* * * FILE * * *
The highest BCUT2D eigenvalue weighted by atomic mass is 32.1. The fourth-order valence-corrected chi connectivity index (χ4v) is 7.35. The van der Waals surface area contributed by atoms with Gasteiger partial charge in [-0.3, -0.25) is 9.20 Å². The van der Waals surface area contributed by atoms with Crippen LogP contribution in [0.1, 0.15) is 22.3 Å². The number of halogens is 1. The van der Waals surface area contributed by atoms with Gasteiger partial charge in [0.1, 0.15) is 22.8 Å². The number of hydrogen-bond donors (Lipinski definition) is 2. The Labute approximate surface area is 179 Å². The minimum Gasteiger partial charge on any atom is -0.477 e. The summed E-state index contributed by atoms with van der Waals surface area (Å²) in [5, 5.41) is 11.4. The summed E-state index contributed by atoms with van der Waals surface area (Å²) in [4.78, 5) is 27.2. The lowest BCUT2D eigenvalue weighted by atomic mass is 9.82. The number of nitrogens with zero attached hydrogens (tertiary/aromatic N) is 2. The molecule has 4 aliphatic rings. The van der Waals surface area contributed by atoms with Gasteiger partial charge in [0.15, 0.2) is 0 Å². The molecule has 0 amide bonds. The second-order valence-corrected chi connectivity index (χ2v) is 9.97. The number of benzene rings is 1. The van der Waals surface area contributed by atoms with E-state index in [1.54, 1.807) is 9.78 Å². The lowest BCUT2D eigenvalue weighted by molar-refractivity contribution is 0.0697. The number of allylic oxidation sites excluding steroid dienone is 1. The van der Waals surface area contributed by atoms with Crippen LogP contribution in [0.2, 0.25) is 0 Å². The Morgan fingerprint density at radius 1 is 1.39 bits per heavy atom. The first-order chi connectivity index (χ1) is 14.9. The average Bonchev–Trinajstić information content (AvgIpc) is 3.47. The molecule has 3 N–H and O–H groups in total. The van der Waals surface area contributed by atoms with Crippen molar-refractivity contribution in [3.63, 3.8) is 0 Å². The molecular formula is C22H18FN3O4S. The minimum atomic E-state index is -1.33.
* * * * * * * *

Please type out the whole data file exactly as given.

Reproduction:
The highest BCUT2D eigenvalue weighted by atomic mass is 32.1. The fourth-order valence-corrected chi connectivity index (χ4v) is 7.35. The van der Waals surface area contributed by atoms with Gasteiger partial charge in [-0.3, -0.25) is 9.20 Å². The van der Waals surface area contributed by atoms with Crippen LogP contribution in [0.1, 0.15) is 22.3 Å². The number of halogens is 1. The van der Waals surface area contributed by atoms with Gasteiger partial charge in [0.1, 0.15) is 22.8 Å². The number of hydrogen-bond donors (Lipinski definition) is 2. The Labute approximate surface area is 179 Å². The minimum Gasteiger partial charge on any atom is -0.477 e. The summed E-state index contributed by atoms with van der Waals surface area (Å²) in [5, 5.41) is 11.4. The summed E-state index contributed by atoms with van der Waals surface area (Å²) in [4.78, 5) is 27.2. The lowest BCUT2D eigenvalue weighted by atomic mass is 9.82. The number of nitrogens with zero attached hydrogens (tertiary/aromatic N) is 2. The molecule has 4 aliphatic rings. The van der Waals surface area contributed by atoms with Gasteiger partial charge in [0.15, 0.2) is 0 Å². The molecule has 0 amide bonds. The second-order valence-corrected chi connectivity index (χ2v) is 9.97. The number of benzene rings is 1. The van der Waals surface area contributed by atoms with E-state index in [1.54, 1.807) is 9.78 Å². The lowest BCUT2D eigenvalue weighted by molar-refractivity contribution is 0.0697. The number of allylic oxidation sites excluding steroid dienone is 1. The van der Waals surface area contributed by atoms with Crippen LogP contribution in [0.2, 0.25) is 0 Å². The Morgan fingerprint density at radius 1 is 1.39 bits per heavy atom. The first-order chi connectivity index (χ1) is 14.9. The average Bonchev–Trinajstić information content (AvgIpc) is 3.47. The molecule has 3 N–H and O–H groups in total. The van der Waals surface area contributed by atoms with Crippen molar-refractivity contribution in [3.63, 3.8) is 0 Å². The molecular formula is C22H18FN3O4S. The minimum atomic E-state index is -1.33.